On 7 April 1925 a committee of the House of Assembly was appointed for the purpose of introducing a more suitably arranged calendar of public holidays. The committee drafted a bill proposing the following amendments: Van Riebeeck Day (first Monday in March), May Day (first Monday in May), Union Day (first Monday in June), Empire Day (first Monday in August), Spring Day (first Monday in October), Voortrekker Day (16 December). Boxing Day was not recommended again. The bill was not, however, proceeded with.
On 28 April 1936 the House of Assembly once more appointed a Select Committee to revise the public holidays. The Committee recommended the following changes: Van Riebeeck Day (first Monday in March), Easter Monday (second Monday in April), Union Day (first Monday in June), King’s Birthday – Empire Day (first Monday in August), Commemoration Day (first Monday in October), Voortrekker Day (16 December), Labour Day (26 December). The recommendations of the two Committees of the House of Assembly indicate that they agreed only on New Year’s Day, Good Friday, Easter Monday (in 1936 the second Monday of April was proposed), Ascension Day, Union Day (in 1925 and 1936 the first Monday in June was proposed) and Christmas Day.
Act No. 3 of 1910 remained unchanged until a third commission of inquiry was appointed in 1949, but this time it was not a parliamentary committee. It consisted of Dr. S. H. Pellissier (chairman), W. A. Campbell, Dr. E. Greyling, C. L. Henderson, Col. A. Y. St. Leger, Prof. H. B. Thom and Prof. J. C. van Rooy. The Commission obtained a great volume of oral and written evidence regarding holidays of three classes: religious days, days of historical or cultural significance, and days for relaxation. The main considerations were that certain days must have a content and significance for the nation and carry an edifying message; holidays of a religious and historic or cultural character should preferably fall on the exact dates of the events commemorated. To cause the least possible disruption, days not connected with specific dates should fall on Mondays and, furthermore, holidays should as far as possible be distributed evenly over the months of the year.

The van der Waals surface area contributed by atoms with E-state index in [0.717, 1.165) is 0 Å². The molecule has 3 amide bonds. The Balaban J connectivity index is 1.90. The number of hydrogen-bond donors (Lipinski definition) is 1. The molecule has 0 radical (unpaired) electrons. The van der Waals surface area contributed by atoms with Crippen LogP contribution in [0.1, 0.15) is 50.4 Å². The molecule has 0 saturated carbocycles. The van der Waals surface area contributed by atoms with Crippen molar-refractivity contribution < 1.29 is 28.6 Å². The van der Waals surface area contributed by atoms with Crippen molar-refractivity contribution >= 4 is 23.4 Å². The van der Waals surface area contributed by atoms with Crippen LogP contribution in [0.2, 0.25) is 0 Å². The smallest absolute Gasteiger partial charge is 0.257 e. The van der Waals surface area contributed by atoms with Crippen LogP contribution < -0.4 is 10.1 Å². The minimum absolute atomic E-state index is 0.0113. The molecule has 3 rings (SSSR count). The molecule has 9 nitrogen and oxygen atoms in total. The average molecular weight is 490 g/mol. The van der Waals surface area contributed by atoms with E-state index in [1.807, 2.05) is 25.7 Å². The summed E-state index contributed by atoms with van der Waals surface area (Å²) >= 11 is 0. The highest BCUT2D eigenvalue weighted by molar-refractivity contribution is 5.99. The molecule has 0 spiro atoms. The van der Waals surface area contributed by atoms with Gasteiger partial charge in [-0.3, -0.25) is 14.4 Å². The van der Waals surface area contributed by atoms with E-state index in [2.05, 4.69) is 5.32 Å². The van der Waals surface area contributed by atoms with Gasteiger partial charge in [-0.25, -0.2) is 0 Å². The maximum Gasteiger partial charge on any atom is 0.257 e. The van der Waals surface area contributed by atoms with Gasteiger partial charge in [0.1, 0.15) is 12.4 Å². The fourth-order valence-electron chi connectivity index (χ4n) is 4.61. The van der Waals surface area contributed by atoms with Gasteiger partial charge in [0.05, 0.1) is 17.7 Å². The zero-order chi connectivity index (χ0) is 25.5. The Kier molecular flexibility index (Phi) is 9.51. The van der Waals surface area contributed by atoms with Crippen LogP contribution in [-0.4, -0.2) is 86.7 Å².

Days such as New Year’s Day, Good Friday, Easter Monday, Ascension Day, Union Day, 16 and 25 December were accepted as more or less obvious holidays. Other days were extensively discussed and much evidence was led. The evidence in favour of Van Riebeeck Day, 6 April, was overwhelming; Afrikaans- and English speaking people were in the main agreed on this day. Names also suggested were Founder’s Day and Settlers’ Day, but the vast majority were in favour of `Van Riebeeck Day’. The Commission recommended that King’s Birthday be transferred from the first Monday in August to the second Monday in July, since this day is not attached to any particular date and this would furthermore give a more even distribution. With respect to Settlers’ Day it was not possible to find a suitable historical date to fit both the 1820 British settlers and those of 1849-51 in Natal. For the sake of even distribution the first Monday in September was recommended.